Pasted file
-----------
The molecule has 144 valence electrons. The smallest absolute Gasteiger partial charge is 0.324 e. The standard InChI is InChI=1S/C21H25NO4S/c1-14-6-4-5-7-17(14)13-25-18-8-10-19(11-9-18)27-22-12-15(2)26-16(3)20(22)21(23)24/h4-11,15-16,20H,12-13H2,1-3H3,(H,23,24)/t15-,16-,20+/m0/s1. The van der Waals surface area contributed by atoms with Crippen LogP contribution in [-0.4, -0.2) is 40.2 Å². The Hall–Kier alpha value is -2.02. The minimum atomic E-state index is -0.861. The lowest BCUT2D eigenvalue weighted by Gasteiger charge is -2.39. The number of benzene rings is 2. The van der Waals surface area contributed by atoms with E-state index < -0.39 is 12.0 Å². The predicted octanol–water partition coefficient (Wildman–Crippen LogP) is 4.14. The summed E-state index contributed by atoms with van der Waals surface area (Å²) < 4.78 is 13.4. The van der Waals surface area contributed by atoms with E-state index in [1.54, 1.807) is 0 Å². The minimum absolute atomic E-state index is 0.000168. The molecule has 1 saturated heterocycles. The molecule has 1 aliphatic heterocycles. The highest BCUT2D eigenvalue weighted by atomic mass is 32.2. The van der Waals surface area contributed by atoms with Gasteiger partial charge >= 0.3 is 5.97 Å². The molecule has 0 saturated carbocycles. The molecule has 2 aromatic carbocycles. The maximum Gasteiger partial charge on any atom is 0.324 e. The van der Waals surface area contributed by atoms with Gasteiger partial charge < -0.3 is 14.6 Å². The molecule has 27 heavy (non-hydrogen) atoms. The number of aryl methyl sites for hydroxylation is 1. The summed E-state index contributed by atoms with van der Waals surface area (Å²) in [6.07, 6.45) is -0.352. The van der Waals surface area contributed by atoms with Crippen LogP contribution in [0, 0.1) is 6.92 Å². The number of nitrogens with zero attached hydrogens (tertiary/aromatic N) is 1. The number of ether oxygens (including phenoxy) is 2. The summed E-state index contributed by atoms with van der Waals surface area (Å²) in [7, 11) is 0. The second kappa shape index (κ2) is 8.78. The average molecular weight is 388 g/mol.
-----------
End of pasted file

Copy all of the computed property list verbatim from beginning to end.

The molecule has 144 valence electrons. The smallest absolute Gasteiger partial charge is 0.324 e. The standard InChI is InChI=1S/C21H25NO4S/c1-14-6-4-5-7-17(14)13-25-18-8-10-19(11-9-18)27-22-12-15(2)26-16(3)20(22)21(23)24/h4-11,15-16,20H,12-13H2,1-3H3,(H,23,24)/t15-,16-,20+/m0/s1. The van der Waals surface area contributed by atoms with Crippen LogP contribution in [-0.4, -0.2) is 40.2 Å². The Hall–Kier alpha value is -2.02. The minimum atomic E-state index is -0.861. The lowest BCUT2D eigenvalue weighted by Gasteiger charge is -2.39. The number of benzene rings is 2. The van der Waals surface area contributed by atoms with E-state index < -0.39 is 12.0 Å². The predicted octanol–water partition coefficient (Wildman–Crippen LogP) is 4.14. The summed E-state index contributed by atoms with van der Waals surface area (Å²) < 4.78 is 13.4. The van der Waals surface area contributed by atoms with E-state index in [1.54, 1.807) is 0 Å². The minimum absolute atomic E-state index is 0.000168. The molecule has 1 saturated heterocycles. The molecule has 1 aliphatic heterocycles. The highest BCUT2D eigenvalue weighted by atomic mass is 32.2. The van der Waals surface area contributed by atoms with Gasteiger partial charge >= 0.3 is 5.97 Å². The molecule has 0 saturated carbocycles. The molecule has 2 aromatic carbocycles. The maximum Gasteiger partial charge on any atom is 0.324 e. The van der Waals surface area contributed by atoms with Gasteiger partial charge < -0.3 is 14.6 Å². The molecule has 27 heavy (non-hydrogen) atoms. The number of aryl methyl sites for hydroxylation is 1. The summed E-state index contributed by atoms with van der Waals surface area (Å²) in [6.07, 6.45) is -0.352. The van der Waals surface area contributed by atoms with Crippen LogP contribution in [0, 0.1) is 6.92 Å². The number of nitrogens with zero attached hydrogens (tertiary/aromatic N) is 1. The number of ether oxygens (including phenoxy) is 2. The summed E-state index contributed by atoms with van der Waals surface area (Å²) in [7, 11) is 0. The second kappa shape index (κ2) is 8.78. The average molecular weight is 388 g/mol.